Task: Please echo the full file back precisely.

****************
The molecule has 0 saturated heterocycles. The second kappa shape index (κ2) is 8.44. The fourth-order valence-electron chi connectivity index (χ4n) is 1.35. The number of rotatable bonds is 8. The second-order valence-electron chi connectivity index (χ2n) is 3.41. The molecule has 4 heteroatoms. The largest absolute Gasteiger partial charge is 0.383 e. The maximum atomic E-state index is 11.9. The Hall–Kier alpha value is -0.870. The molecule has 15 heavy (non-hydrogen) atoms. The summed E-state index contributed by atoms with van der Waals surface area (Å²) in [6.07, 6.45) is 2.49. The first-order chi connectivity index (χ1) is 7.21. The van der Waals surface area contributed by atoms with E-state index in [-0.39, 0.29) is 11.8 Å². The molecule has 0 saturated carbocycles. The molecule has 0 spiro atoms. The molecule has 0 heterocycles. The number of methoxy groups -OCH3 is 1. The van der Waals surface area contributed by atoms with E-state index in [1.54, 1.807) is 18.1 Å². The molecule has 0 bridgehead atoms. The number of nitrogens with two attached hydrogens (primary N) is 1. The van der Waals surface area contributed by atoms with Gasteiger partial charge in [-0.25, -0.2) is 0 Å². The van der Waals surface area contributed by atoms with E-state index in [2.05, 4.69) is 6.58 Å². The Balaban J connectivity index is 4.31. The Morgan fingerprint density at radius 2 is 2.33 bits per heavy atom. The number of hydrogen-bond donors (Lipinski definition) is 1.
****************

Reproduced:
The molecule has 0 saturated heterocycles. The second kappa shape index (κ2) is 8.44. The fourth-order valence-electron chi connectivity index (χ4n) is 1.35. The number of rotatable bonds is 8. The second-order valence-electron chi connectivity index (χ2n) is 3.41. The molecule has 4 heteroatoms. The largest absolute Gasteiger partial charge is 0.383 e. The maximum atomic E-state index is 11.9. The Hall–Kier alpha value is -0.870. The molecule has 15 heavy (non-hydrogen) atoms. The summed E-state index contributed by atoms with van der Waals surface area (Å²) in [6.07, 6.45) is 2.49. The first-order chi connectivity index (χ1) is 7.21. The van der Waals surface area contributed by atoms with E-state index in [-0.39, 0.29) is 11.8 Å². The molecule has 0 saturated carbocycles. The molecule has 0 spiro atoms. The molecule has 0 heterocycles. The number of methoxy groups -OCH3 is 1. The van der Waals surface area contributed by atoms with E-state index in [1.54, 1.807) is 18.1 Å². The molecule has 0 bridgehead atoms. The number of nitrogens with two attached hydrogens (primary N) is 1. The van der Waals surface area contributed by atoms with Gasteiger partial charge in [-0.25, -0.2) is 0 Å². The van der Waals surface area contributed by atoms with E-state index in [2.05, 4.69) is 6.58 Å². The Balaban J connectivity index is 4.31. The Morgan fingerprint density at radius 2 is 2.33 bits per heavy atom. The number of hydrogen-bond donors (Lipinski definition) is 1.